Filtered and unfiltered apple juice
Clarified apple juice, from which pectin and starch have been removed, in a plastic bottle

Apple juice is a fruit juice made by the maceration and pressing of an apple. The resulting expelled juice may be further treated by enzymatic and centrifugal clarification to remove the starch and pectin, which holds fine particulate in suspension, and then pasteurized for packaging in glass, metal, or aseptic processing system containers, or further treated by dehydration processes to a concentrate.

Russet apple juice from Bolney, Mid Sussex, England, in a glass

Due to the complex and costly equipment required to extract and clarify juice from apples in large volume, apple juice is normally produced commercially. In the United States, unfiltered fresh apple juice is made by smaller operations in areas of high apple production, in the form of unclarified apple cider. Apple juice is one of the most common fruit juices globally, with world production led by China, Poland, the United States, and Germany.[1]


Apples used for apple juice are usually harvested between September and mid-November in the Northern Hemisphere and between February and mid-April in the Southern Hemisphere. A common cultivar used for apple juice is the McIntosh. Approximately two medium McIntosh apples produce around 200 millilitres (7.0 imp fl oz; 6.8 US fl oz) of juice. After the apples are picked, they are washed and transported to the processing facility. The apples are then pressed and juiced right away to avoid spoilage.[2] Depending on the company and end-product, the apples can be processed in different ways before pressing. Apple juice is then filtered, with the number of solid particles remaining partly defining the difference between apple juice and apple cider. In cases where the apple juice is treated enzymatically, the typical class of enzymes used are pectinases.[3]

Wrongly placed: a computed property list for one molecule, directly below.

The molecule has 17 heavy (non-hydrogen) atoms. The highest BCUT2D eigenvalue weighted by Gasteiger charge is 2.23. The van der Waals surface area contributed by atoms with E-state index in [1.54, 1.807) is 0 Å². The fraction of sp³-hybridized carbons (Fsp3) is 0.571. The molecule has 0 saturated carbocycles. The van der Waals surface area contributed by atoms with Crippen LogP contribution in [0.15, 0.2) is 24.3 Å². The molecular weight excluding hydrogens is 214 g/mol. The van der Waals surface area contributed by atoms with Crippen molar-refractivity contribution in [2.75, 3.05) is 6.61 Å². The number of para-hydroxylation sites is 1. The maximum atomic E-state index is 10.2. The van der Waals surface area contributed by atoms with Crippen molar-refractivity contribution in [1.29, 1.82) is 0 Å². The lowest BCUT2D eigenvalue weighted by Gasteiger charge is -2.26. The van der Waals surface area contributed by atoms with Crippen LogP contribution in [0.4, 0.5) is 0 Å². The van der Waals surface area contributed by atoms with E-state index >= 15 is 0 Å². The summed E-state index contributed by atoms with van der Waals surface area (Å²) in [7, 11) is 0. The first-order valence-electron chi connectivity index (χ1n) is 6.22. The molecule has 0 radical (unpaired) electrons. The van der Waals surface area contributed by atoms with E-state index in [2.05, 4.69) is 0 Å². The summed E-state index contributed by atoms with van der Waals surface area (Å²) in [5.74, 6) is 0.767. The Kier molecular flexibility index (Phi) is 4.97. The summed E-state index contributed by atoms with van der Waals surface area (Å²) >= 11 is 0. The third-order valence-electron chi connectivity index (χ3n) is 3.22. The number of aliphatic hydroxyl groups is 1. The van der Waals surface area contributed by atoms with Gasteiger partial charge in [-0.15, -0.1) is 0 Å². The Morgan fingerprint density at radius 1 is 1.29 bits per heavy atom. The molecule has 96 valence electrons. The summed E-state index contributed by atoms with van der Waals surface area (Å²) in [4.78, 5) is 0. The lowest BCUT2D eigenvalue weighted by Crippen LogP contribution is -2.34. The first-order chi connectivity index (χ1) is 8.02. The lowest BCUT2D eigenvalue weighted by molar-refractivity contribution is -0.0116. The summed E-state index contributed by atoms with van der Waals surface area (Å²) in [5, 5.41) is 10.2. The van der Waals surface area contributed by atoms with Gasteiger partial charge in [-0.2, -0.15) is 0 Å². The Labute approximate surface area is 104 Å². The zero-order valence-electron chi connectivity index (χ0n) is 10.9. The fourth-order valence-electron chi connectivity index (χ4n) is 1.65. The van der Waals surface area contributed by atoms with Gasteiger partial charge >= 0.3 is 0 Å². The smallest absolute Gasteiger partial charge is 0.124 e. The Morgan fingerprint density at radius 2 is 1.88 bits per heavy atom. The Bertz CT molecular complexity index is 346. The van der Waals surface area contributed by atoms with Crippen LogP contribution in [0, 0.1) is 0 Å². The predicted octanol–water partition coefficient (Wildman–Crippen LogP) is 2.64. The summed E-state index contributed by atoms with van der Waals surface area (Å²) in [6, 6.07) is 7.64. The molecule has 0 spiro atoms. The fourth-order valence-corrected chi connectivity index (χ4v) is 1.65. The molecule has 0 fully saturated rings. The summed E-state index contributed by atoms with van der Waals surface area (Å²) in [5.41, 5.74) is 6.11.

Because apple juice is acidic, typically with a pH of 3.4, it can be pasteurized for less time or at lower temperatures than many other juices. For this purpose, the U.S. Food and Drug Administration recommends the following thermal processing times and temperatures in order to achieve a five-log reduction of Cryptosporidium parvum as this parasite is more heat resistant than E. coli 0157:[4]

Unpasteurized juice and foodborne illnesses

From 2000 to 2010, there were over 1700 cases in North America of illnesses related to drinking unpasteurized juice and ciders. The pathogens related to these food-borne illnesses included parasites, bacteria, and viruses. The most common pathogens were E. coli 0157 and 0111, Salmonella, Cryptosporidium, Clostridium botulinum, and hepatitis A. Pathogens can be spread in a number of ways, such as contamination where the fruit is grown, being carried in contaminated containers, or due to poor handling and washing.[5]

Composition and nutrition